Our earlier post on the state collective bargaining agreements included mention of the $12 minimum wage for general government workers. The News Tribune reported that the provision would affect more than 1,100 state workers making less than $12 an hour.
That would give them a jump on Initiative 1433, should voters approve it in November. I-1433 would over four years lift the state minimum wage to $13.50, reaching $12/hour on January 1, 2019. For a good primer on the initiative, we recommend the Washington Research Council Special Report, I-1433: A “Blunt Instrument” Increasing the Minimum Wage and Mandating Paid Sick Leave.
As the minimum wage debate plays out, there continues to be interest in the effects of Seattle’s phased-in $15 minimum wage. We reported on some of the preliminary conclusions of the University of Washington’s ongoing research investigating the effects of the wage hike. The research has prompted some local and national controversy.
Why all the fuss about a group of number crunchers and their study, which is scheduled to continue for five years? People across the country — including pundits and activists on both sides of the political spectrum — are closely watching what happens in Seattle as they debate whether to raise minimum wages in their own cities and states, and nationwide.
“I’m not only concerned that we’re in danger of drawing erroneous conclusions about Seattle’s minimum-wage increase — I’m concerned about the consequences that could have on the nationwide fight for $15 (per hour),” said [Seattle City Councilmember Kshama] Sawant, who holds a doctorate in economics and was an instructor at Seattle Central College before winning office.
Activists appear to be concerned with the tentative and mixed findings. In our review, we concluded,
The lessons learned in Seattle so far appear to have limited generalizability.
Moreover, we suggest that the issue is complicated and the effects of incremental wage hikes cannot be easily separated from the characteristics of the local economy. Neither, it seems, can the evaluation of the wage hike be easily separated from the politics surrounding it. So it’s no surprise that partisans are lining up their economists to challenge results that don’t fit the desired narrative.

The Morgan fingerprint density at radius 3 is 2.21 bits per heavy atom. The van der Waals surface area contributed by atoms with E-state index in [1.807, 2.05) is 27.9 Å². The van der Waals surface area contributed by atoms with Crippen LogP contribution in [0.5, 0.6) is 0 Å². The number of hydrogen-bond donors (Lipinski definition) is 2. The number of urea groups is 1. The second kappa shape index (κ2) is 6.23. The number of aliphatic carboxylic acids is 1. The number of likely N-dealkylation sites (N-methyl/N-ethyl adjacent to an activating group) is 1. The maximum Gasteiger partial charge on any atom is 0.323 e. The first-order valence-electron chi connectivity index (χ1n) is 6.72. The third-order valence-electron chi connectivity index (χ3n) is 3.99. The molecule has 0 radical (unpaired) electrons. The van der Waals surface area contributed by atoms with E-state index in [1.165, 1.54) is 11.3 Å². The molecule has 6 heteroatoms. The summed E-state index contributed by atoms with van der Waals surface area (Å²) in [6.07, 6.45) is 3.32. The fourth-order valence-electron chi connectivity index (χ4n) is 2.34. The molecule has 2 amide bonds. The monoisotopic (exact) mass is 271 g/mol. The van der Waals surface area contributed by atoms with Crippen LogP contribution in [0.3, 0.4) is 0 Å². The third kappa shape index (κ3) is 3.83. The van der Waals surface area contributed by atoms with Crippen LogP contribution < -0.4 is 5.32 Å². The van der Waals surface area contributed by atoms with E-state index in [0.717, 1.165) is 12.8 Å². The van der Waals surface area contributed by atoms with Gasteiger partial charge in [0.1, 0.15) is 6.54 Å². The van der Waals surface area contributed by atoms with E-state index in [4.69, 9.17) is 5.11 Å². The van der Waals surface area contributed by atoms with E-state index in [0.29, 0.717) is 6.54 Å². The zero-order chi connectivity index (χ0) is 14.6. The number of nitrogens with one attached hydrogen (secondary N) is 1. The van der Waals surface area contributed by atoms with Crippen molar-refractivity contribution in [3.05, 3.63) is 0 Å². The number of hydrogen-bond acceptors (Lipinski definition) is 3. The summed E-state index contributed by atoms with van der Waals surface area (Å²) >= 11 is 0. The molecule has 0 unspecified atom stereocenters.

But while theories collide and arcane methodological arguments attempt to attract a popular audience, there’s also the telling anecdote.
It may be one of the first casualties of Seattle’s new minimum wage law. The owner of Z Pizza says she’s being forced to close her doors, because she can’t afford the higher labor costs…
Ritu Shah Burnham doesn’t want to go out of business, but says she can’t afford the city’s mandated wage hikes.
“I’ve let one person go since April 1, I’ve cut hours since April 1, I’ve taken them myself because I don’t pay myself,” she says. “I’ve also raised my prices a little bit, there’s no other way to do it.”
Small businesses in the city have up to six more years to phase in the new $15 an hour minimum wage. But Shah Burnham says even though she only has one store with 12 employees, she’s considered part of the Z Pizza franchise — a large business. So she has to give raises within the next two years.
A dozen jobs gone, a small business shuttered, a dining option removed.
The discussion of whether the minimum wage was the proximate cause of the closure will doubtless continue. The owner says she could have made it work if she’d been on the same schedule as other small businesses, with more years to phase in the wage hike. And a backer of the $15 wage is dismissive, saying, restaurants open and close all the time, for many different reasons.
But surely it’s not out of the question that a large increase in labor costs can result in job losses and put some employers out of business, is it?